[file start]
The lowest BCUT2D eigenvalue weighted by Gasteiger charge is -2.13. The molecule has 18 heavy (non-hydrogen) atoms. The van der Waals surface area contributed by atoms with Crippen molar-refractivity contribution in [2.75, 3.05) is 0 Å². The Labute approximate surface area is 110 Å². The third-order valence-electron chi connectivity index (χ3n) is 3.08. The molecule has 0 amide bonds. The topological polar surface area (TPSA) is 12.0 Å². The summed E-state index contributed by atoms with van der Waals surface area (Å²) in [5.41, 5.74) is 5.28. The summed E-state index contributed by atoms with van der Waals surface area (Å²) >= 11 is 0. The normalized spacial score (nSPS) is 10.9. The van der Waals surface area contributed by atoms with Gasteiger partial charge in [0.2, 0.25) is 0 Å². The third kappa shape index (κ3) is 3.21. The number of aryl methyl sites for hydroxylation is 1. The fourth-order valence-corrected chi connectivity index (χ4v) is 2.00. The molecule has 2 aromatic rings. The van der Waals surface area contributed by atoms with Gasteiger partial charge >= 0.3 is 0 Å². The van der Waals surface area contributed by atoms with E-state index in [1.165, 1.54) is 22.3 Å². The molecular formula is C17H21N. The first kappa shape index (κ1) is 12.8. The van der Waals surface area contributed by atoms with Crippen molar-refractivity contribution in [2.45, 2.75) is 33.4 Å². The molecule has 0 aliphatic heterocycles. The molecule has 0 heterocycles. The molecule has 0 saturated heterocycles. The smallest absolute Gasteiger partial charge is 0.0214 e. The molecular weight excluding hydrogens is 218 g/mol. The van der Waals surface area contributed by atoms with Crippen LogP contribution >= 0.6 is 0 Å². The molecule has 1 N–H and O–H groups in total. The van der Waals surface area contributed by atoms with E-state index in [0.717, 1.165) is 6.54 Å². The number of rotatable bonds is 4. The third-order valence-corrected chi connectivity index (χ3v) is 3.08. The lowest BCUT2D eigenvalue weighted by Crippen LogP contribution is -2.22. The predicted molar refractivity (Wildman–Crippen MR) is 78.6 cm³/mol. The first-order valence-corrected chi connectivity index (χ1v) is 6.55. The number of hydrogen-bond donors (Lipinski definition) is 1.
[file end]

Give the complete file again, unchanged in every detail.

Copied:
The lowest BCUT2D eigenvalue weighted by Gasteiger charge is -2.13. The molecule has 18 heavy (non-hydrogen) atoms. The van der Waals surface area contributed by atoms with Crippen molar-refractivity contribution in [2.75, 3.05) is 0 Å². The Labute approximate surface area is 110 Å². The third-order valence-electron chi connectivity index (χ3n) is 3.08. The molecule has 0 amide bonds. The topological polar surface area (TPSA) is 12.0 Å². The summed E-state index contributed by atoms with van der Waals surface area (Å²) in [5.41, 5.74) is 5.28. The summed E-state index contributed by atoms with van der Waals surface area (Å²) >= 11 is 0. The normalized spacial score (nSPS) is 10.9. The van der Waals surface area contributed by atoms with Gasteiger partial charge in [0.2, 0.25) is 0 Å². The third kappa shape index (κ3) is 3.21. The number of aryl methyl sites for hydroxylation is 1. The fourth-order valence-corrected chi connectivity index (χ4v) is 2.00. The molecule has 2 aromatic rings. The van der Waals surface area contributed by atoms with Gasteiger partial charge >= 0.3 is 0 Å². The van der Waals surface area contributed by atoms with E-state index in [1.165, 1.54) is 22.3 Å². The molecular formula is C17H21N. The first kappa shape index (κ1) is 12.8. The van der Waals surface area contributed by atoms with Crippen molar-refractivity contribution in [2.45, 2.75) is 33.4 Å². The molecule has 0 aliphatic heterocycles. The molecule has 0 heterocycles. The molecule has 0 saturated heterocycles. The smallest absolute Gasteiger partial charge is 0.0214 e. The molecular weight excluding hydrogens is 218 g/mol. The van der Waals surface area contributed by atoms with Crippen LogP contribution >= 0.6 is 0 Å². The molecule has 1 N–H and O–H groups in total. The van der Waals surface area contributed by atoms with E-state index in [0.717, 1.165) is 6.54 Å². The number of rotatable bonds is 4. The third-order valence-corrected chi connectivity index (χ3v) is 3.08. The lowest BCUT2D eigenvalue weighted by Crippen LogP contribution is -2.22. The predicted molar refractivity (Wildman–Crippen MR) is 78.6 cm³/mol. The first-order valence-corrected chi connectivity index (χ1v) is 6.55. The number of hydrogen-bond donors (Lipinski definition) is 1.